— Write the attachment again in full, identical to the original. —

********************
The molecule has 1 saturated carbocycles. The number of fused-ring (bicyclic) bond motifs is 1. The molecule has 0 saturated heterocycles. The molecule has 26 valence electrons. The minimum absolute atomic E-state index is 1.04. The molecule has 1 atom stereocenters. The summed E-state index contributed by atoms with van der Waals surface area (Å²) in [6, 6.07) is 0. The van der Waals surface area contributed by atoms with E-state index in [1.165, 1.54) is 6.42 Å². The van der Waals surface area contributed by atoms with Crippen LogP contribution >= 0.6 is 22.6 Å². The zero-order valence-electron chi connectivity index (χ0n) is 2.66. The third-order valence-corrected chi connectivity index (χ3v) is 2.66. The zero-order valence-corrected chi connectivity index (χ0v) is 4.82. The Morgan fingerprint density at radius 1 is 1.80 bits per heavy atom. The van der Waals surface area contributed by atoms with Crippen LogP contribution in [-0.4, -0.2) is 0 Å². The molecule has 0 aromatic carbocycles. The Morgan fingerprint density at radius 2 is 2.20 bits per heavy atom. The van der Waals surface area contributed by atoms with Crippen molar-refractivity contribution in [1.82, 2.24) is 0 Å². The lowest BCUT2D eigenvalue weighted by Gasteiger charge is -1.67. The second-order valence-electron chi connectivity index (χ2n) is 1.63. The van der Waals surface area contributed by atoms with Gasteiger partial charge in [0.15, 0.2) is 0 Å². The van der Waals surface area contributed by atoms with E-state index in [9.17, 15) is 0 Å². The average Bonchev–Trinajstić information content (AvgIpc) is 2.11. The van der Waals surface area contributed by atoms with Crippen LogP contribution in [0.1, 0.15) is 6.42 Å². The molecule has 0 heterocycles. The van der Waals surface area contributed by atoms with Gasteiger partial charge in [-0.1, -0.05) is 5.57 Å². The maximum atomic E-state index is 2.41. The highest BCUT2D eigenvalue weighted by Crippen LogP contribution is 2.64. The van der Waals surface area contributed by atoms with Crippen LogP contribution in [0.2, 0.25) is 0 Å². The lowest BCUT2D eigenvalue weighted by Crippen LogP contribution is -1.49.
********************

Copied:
The molecule has 1 saturated carbocycles. The number of fused-ring (bicyclic) bond motifs is 1. The molecule has 0 saturated heterocycles. The molecule has 26 valence electrons. The minimum absolute atomic E-state index is 1.04. The molecule has 1 atom stereocenters. The summed E-state index contributed by atoms with van der Waals surface area (Å²) in [6, 6.07) is 0. The van der Waals surface area contributed by atoms with E-state index in [1.165, 1.54) is 6.42 Å². The van der Waals surface area contributed by atoms with Crippen LogP contribution >= 0.6 is 22.6 Å². The zero-order valence-electron chi connectivity index (χ0n) is 2.66. The third-order valence-corrected chi connectivity index (χ3v) is 2.66. The zero-order valence-corrected chi connectivity index (χ0v) is 4.82. The Morgan fingerprint density at radius 1 is 1.80 bits per heavy atom. The van der Waals surface area contributed by atoms with Crippen LogP contribution in [-0.4, -0.2) is 0 Å². The molecule has 0 aromatic carbocycles. The Morgan fingerprint density at radius 2 is 2.20 bits per heavy atom. The van der Waals surface area contributed by atoms with Crippen molar-refractivity contribution in [1.82, 2.24) is 0 Å². The lowest BCUT2D eigenvalue weighted by Gasteiger charge is -1.67. The second-order valence-electron chi connectivity index (χ2n) is 1.63. The van der Waals surface area contributed by atoms with Gasteiger partial charge in [0.15, 0.2) is 0 Å². The van der Waals surface area contributed by atoms with E-state index in [9.17, 15) is 0 Å². The average Bonchev–Trinajstić information content (AvgIpc) is 2.11. The van der Waals surface area contributed by atoms with Crippen LogP contribution in [0.1, 0.15) is 6.42 Å². The molecule has 0 heterocycles. The van der Waals surface area contributed by atoms with Gasteiger partial charge in [-0.1, -0.05) is 5.57 Å². The maximum atomic E-state index is 2.41. The highest BCUT2D eigenvalue weighted by Crippen LogP contribution is 2.64. The van der Waals surface area contributed by atoms with Crippen LogP contribution in [0.2, 0.25) is 0 Å². The lowest BCUT2D eigenvalue weighted by Crippen LogP contribution is -1.49.